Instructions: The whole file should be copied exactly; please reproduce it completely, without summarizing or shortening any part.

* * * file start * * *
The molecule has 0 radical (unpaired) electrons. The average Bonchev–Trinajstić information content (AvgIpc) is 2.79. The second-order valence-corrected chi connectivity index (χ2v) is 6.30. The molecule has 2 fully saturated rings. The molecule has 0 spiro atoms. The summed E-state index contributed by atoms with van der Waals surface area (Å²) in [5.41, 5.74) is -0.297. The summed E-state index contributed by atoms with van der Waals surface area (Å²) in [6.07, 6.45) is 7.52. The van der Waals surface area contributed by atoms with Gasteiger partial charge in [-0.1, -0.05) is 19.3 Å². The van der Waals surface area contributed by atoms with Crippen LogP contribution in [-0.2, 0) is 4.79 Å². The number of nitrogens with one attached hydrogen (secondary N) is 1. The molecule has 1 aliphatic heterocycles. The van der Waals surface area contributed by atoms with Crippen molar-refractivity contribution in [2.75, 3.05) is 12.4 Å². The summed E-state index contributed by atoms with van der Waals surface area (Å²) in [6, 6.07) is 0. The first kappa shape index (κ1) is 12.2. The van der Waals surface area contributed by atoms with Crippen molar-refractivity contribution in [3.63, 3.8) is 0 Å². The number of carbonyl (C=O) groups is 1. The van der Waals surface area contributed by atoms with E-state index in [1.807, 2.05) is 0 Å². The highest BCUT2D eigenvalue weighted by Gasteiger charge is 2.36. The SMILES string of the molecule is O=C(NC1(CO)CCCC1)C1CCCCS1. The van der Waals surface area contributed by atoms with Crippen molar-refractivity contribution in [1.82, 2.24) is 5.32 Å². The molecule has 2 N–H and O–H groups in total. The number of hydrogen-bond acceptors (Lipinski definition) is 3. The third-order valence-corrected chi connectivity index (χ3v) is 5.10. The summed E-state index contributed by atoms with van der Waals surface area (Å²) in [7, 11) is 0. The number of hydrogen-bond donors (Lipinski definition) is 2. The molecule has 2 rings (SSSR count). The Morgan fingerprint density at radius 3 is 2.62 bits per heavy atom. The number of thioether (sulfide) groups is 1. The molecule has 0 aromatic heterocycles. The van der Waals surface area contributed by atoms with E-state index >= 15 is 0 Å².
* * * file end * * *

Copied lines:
The molecule has 0 radical (unpaired) electrons. The average Bonchev–Trinajstić information content (AvgIpc) is 2.79. The second-order valence-corrected chi connectivity index (χ2v) is 6.30. The molecule has 2 fully saturated rings. The molecule has 0 spiro atoms. The summed E-state index contributed by atoms with van der Waals surface area (Å²) in [5.41, 5.74) is -0.297. The summed E-state index contributed by atoms with van der Waals surface area (Å²) in [6.07, 6.45) is 7.52. The van der Waals surface area contributed by atoms with Gasteiger partial charge in [-0.1, -0.05) is 19.3 Å². The van der Waals surface area contributed by atoms with Crippen LogP contribution in [-0.2, 0) is 4.79 Å². The number of nitrogens with one attached hydrogen (secondary N) is 1. The molecule has 1 aliphatic heterocycles. The van der Waals surface area contributed by atoms with Crippen molar-refractivity contribution in [2.75, 3.05) is 12.4 Å². The summed E-state index contributed by atoms with van der Waals surface area (Å²) in [6, 6.07) is 0. The first kappa shape index (κ1) is 12.2. The van der Waals surface area contributed by atoms with Crippen molar-refractivity contribution in [3.63, 3.8) is 0 Å². The number of carbonyl (C=O) groups is 1. The van der Waals surface area contributed by atoms with E-state index in [1.807, 2.05) is 0 Å². The highest BCUT2D eigenvalue weighted by Gasteiger charge is 2.36. The SMILES string of the molecule is O=C(NC1(CO)CCCC1)C1CCCCS1. The van der Waals surface area contributed by atoms with Crippen molar-refractivity contribution in [1.82, 2.24) is 5.32 Å². The molecule has 2 N–H and O–H groups in total. The number of hydrogen-bond acceptors (Lipinski definition) is 3. The third-order valence-corrected chi connectivity index (χ3v) is 5.10. The summed E-state index contributed by atoms with van der Waals surface area (Å²) in [7, 11) is 0. The number of hydrogen-bond donors (Lipinski definition) is 2. The molecule has 2 rings (SSSR count). The Morgan fingerprint density at radius 3 is 2.62 bits per heavy atom. The number of thioether (sulfide) groups is 1. The molecule has 0 aromatic heterocycles. The van der Waals surface area contributed by atoms with E-state index >= 15 is 0 Å².